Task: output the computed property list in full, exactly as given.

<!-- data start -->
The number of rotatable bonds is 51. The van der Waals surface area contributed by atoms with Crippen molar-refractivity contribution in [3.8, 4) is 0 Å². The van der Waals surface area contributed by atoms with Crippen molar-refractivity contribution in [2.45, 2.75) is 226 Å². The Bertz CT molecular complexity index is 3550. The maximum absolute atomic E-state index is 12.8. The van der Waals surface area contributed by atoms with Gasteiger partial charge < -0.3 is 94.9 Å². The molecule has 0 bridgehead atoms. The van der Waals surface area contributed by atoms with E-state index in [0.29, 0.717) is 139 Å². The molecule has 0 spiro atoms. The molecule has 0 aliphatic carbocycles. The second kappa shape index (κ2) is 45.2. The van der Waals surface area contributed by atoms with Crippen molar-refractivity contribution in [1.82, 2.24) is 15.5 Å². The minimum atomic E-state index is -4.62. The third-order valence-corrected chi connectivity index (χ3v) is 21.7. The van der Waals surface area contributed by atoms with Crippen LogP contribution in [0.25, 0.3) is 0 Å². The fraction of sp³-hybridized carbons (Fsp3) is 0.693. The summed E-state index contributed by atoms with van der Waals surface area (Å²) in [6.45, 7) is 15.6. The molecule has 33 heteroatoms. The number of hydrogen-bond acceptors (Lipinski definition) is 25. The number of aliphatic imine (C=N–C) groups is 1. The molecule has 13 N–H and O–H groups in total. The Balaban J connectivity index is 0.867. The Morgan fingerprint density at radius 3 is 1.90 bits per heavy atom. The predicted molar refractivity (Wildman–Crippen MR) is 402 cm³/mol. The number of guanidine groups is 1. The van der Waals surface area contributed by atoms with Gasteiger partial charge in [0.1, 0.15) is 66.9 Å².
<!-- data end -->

The number of rotatable bonds is 51. The van der Waals surface area contributed by atoms with Crippen molar-refractivity contribution in [3.8, 4) is 0 Å². The van der Waals surface area contributed by atoms with Crippen molar-refractivity contribution in [2.45, 2.75) is 226 Å². The Bertz CT molecular complexity index is 3550. The maximum absolute atomic E-state index is 12.8. The van der Waals surface area contributed by atoms with Gasteiger partial charge < -0.3 is 94.9 Å². The molecule has 0 bridgehead atoms. The van der Waals surface area contributed by atoms with E-state index in [0.29, 0.717) is 139 Å². The molecule has 0 spiro atoms. The molecule has 0 aliphatic carbocycles. The second kappa shape index (κ2) is 45.2. The van der Waals surface area contributed by atoms with Crippen molar-refractivity contribution in [1.82, 2.24) is 15.5 Å². The minimum atomic E-state index is -4.62. The third-order valence-corrected chi connectivity index (χ3v) is 21.7. The van der Waals surface area contributed by atoms with Crippen LogP contribution in [0.25, 0.3) is 0 Å². The fraction of sp³-hybridized carbons (Fsp3) is 0.693. The summed E-state index contributed by atoms with van der Waals surface area (Å²) in [6.45, 7) is 15.6. The molecule has 33 heteroatoms. The number of hydrogen-bond acceptors (Lipinski definition) is 25. The number of aliphatic imine (C=N–C) groups is 1. The molecule has 13 N–H and O–H groups in total. The Balaban J connectivity index is 0.867. The Morgan fingerprint density at radius 3 is 1.90 bits per heavy atom. The predicted molar refractivity (Wildman–Crippen MR) is 402 cm³/mol. The number of guanidine groups is 1. The van der Waals surface area contributed by atoms with Gasteiger partial charge in [0.1, 0.15) is 66.9 Å².